Partisanship for the common good?

Posted on: 25th September 2020  |
Author: Patrick Riordan SJ
Category: Politics and current affairs, Theology, philosophy and ethics
Tags: common good, Catholic Social Teaching

With questions of individual freedoms being raised again in light of the renewing of Covid-19 restrictions in the UK, how can the concept of the common good inform public discourse? Sometimes the notion of common good is invoked in favour of civil authorities and the general welfare, sometimes it is employed to protect individual freedoms and human rights. Patrick Riordan SJ argues that the concept of the common good within Catholic Social Teaching combines both aspects since the rights and freedoms of individuals are common goods of our societies. Partisanship for one pole or the other is foreign to the Catholic concern for the whole.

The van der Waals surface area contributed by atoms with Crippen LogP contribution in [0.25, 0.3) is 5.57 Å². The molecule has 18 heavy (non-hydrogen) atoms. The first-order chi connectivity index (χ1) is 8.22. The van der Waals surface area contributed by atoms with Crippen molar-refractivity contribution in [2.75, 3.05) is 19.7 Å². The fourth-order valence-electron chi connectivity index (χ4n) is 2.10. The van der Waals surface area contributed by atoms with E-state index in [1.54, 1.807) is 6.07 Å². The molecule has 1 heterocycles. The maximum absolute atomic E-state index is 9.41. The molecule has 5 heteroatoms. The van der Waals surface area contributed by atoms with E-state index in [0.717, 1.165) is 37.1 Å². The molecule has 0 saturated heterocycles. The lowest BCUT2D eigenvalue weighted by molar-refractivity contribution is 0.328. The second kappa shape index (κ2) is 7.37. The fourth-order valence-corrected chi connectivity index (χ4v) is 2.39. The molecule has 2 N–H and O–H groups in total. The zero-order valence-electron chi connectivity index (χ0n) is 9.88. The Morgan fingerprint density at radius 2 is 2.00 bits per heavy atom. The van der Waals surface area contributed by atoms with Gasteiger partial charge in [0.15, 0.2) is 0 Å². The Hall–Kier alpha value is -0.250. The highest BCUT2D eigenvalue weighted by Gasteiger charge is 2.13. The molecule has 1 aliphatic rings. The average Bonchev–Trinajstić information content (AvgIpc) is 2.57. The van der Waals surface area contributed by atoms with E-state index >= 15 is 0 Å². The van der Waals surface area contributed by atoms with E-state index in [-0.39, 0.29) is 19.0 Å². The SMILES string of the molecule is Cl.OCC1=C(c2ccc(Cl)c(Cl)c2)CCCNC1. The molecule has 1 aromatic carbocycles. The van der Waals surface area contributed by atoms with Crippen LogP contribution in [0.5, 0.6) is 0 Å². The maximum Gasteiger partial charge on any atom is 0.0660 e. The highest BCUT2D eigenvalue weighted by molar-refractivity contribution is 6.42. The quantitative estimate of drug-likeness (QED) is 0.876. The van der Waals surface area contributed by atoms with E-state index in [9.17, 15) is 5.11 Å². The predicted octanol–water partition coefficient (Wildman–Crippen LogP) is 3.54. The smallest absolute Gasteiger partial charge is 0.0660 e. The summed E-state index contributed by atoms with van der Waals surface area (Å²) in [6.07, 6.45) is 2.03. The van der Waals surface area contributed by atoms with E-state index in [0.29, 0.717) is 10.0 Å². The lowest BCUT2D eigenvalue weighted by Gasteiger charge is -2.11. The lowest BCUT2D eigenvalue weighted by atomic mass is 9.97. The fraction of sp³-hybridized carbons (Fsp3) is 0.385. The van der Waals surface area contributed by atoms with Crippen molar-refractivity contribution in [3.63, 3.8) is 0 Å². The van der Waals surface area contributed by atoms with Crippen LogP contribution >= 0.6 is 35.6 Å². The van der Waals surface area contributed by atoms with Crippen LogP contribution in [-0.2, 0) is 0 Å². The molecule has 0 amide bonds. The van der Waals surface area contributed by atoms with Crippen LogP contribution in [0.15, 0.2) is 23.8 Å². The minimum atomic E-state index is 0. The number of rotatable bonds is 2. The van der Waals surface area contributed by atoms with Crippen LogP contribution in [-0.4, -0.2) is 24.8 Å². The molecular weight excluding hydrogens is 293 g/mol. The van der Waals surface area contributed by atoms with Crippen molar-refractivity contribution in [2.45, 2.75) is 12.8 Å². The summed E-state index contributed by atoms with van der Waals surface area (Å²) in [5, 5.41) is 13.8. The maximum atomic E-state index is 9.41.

When I began writing about the common good and common goods over thirty years ago the standard objection was to link this notion with authoritarian regimes. Since, it was claimed, the Fascists of Italy and the National Socialists of Germany and the Communists of Soviet Russia had claimed to represent the common good of their respective peoples, it was impossible to use the term without evoking the aura of authoritarianism. However, it was not just a case of risking being condemned by association, of appearing in a similar guise to those rejected forms of political culture; the critics suspected something fundamentally flawed in the language of the common good. Given the great upsurge of interest in human rights in the 1970s and 1980s, the suspected flaw in common good talk was both a neglect of human rights and a willingness to tolerate their violation in the name of public interests. Whoever spoke about political affairs in terms of common goods was tarred by association with the premise attributed to Jean Jacques Rousseau, a significant proponent of the common good, that people could be forced to be free. Whatever the adequacy of this interpretation of the political philosophical thought of the French Republican, the standard interpretation in the English-speaking world attributed to him the view that it would be permissible to force people to accept the conditions of freedom. Isaiah Berlin was a significant contributor to the predominance of this view when he contrasted the notions of positive liberty and negative liberty (Four Essays on Liberty, 1969). The latter he saw as represented by the mainline tradition of English political thought, leading to those freedoms that are formulated in the human rights of freedom from all forms of discrimination. The rights to hold views and express and publish them, and to associate freely with others, without interference from public authorities: these are the kernel of human rights asserted over against the state.